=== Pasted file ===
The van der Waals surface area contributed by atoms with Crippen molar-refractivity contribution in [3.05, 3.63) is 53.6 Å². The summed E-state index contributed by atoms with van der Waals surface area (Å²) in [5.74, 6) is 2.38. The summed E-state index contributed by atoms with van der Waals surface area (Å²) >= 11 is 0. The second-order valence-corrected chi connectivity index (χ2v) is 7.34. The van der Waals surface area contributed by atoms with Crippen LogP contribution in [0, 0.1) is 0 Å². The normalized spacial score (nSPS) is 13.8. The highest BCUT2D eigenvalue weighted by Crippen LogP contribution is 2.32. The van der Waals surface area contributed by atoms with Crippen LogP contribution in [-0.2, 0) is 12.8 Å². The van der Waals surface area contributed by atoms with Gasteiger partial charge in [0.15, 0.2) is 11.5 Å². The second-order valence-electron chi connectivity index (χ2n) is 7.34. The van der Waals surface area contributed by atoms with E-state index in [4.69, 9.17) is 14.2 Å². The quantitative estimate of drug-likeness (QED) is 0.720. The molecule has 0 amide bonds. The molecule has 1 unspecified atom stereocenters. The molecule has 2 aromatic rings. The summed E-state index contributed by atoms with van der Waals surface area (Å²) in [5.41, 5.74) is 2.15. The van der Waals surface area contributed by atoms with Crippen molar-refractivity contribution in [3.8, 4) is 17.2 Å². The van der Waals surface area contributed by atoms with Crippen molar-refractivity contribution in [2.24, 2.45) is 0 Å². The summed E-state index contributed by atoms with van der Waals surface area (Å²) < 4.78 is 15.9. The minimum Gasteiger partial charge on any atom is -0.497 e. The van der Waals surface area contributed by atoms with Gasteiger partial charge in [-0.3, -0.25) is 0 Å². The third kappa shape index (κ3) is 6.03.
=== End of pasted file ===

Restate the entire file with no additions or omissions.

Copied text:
The van der Waals surface area contributed by atoms with Crippen molar-refractivity contribution in [3.05, 3.63) is 53.6 Å². The summed E-state index contributed by atoms with van der Waals surface area (Å²) in [5.74, 6) is 2.38. The summed E-state index contributed by atoms with van der Waals surface area (Å²) >= 11 is 0. The second-order valence-corrected chi connectivity index (χ2v) is 7.34. The van der Waals surface area contributed by atoms with Crippen LogP contribution in [0, 0.1) is 0 Å². The normalized spacial score (nSPS) is 13.8. The highest BCUT2D eigenvalue weighted by Crippen LogP contribution is 2.32. The van der Waals surface area contributed by atoms with Crippen LogP contribution in [-0.2, 0) is 12.8 Å². The van der Waals surface area contributed by atoms with Gasteiger partial charge in [0.15, 0.2) is 11.5 Å². The second-order valence-electron chi connectivity index (χ2n) is 7.34. The van der Waals surface area contributed by atoms with E-state index in [4.69, 9.17) is 14.2 Å². The quantitative estimate of drug-likeness (QED) is 0.720. The molecule has 0 amide bonds. The molecule has 1 unspecified atom stereocenters. The molecule has 2 aromatic rings. The summed E-state index contributed by atoms with van der Waals surface area (Å²) in [5.41, 5.74) is 2.15. The van der Waals surface area contributed by atoms with Crippen molar-refractivity contribution in [3.8, 4) is 17.2 Å². The van der Waals surface area contributed by atoms with Crippen molar-refractivity contribution in [2.24, 2.45) is 0 Å². The summed E-state index contributed by atoms with van der Waals surface area (Å²) < 4.78 is 15.9. The minimum Gasteiger partial charge on any atom is -0.497 e. The van der Waals surface area contributed by atoms with Gasteiger partial charge in [-0.3, -0.25) is 0 Å². The third kappa shape index (κ3) is 6.03.